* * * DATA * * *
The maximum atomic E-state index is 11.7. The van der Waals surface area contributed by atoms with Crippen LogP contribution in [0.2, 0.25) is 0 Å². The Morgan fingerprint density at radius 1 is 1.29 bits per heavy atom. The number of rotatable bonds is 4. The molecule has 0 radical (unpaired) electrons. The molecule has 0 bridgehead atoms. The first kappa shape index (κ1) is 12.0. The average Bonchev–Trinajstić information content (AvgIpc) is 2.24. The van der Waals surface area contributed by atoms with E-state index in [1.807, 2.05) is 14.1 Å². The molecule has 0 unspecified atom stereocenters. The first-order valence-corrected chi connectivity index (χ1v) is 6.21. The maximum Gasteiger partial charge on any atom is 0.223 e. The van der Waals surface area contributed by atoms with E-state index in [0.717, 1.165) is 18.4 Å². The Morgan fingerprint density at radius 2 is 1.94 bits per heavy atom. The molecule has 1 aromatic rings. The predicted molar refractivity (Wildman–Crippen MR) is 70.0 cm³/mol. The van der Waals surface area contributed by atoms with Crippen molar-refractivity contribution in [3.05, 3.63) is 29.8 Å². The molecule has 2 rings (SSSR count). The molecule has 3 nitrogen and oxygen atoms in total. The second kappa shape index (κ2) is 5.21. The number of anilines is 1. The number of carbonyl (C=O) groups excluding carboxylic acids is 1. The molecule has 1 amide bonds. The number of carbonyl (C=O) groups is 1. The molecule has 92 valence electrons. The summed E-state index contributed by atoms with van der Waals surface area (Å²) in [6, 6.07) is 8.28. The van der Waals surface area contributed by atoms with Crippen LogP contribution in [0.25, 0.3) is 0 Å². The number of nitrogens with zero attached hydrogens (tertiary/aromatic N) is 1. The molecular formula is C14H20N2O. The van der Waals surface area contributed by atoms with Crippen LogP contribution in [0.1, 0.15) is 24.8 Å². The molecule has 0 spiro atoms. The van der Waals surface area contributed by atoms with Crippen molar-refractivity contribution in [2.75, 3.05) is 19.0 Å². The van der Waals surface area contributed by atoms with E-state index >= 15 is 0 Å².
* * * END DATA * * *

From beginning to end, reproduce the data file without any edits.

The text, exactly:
The maximum atomic E-state index is 11.7. The van der Waals surface area contributed by atoms with Crippen LogP contribution in [0.2, 0.25) is 0 Å². The Morgan fingerprint density at radius 1 is 1.29 bits per heavy atom. The number of rotatable bonds is 4. The molecule has 0 radical (unpaired) electrons. The molecule has 0 bridgehead atoms. The first kappa shape index (κ1) is 12.0. The average Bonchev–Trinajstić information content (AvgIpc) is 2.24. The van der Waals surface area contributed by atoms with E-state index in [1.807, 2.05) is 14.1 Å². The molecule has 0 unspecified atom stereocenters. The first-order valence-corrected chi connectivity index (χ1v) is 6.21. The maximum Gasteiger partial charge on any atom is 0.223 e. The van der Waals surface area contributed by atoms with E-state index in [0.717, 1.165) is 18.4 Å². The Morgan fingerprint density at radius 2 is 1.94 bits per heavy atom. The molecule has 1 aromatic rings. The predicted molar refractivity (Wildman–Crippen MR) is 70.0 cm³/mol. The van der Waals surface area contributed by atoms with Crippen molar-refractivity contribution in [3.05, 3.63) is 29.8 Å². The molecule has 2 rings (SSSR count). The molecule has 3 nitrogen and oxygen atoms in total. The second kappa shape index (κ2) is 5.21. The number of anilines is 1. The number of carbonyl (C=O) groups excluding carboxylic acids is 1. The molecule has 1 amide bonds. The number of carbonyl (C=O) groups is 1. The molecule has 92 valence electrons. The summed E-state index contributed by atoms with van der Waals surface area (Å²) in [6, 6.07) is 8.28. The van der Waals surface area contributed by atoms with Crippen LogP contribution in [0.25, 0.3) is 0 Å². The number of nitrogens with zero attached hydrogens (tertiary/aromatic N) is 1. The molecular formula is C14H20N2O. The van der Waals surface area contributed by atoms with Crippen LogP contribution in [0.1, 0.15) is 24.8 Å². The molecule has 0 spiro atoms. The van der Waals surface area contributed by atoms with Crippen molar-refractivity contribution in [2.75, 3.05) is 19.0 Å². The van der Waals surface area contributed by atoms with E-state index >= 15 is 0 Å².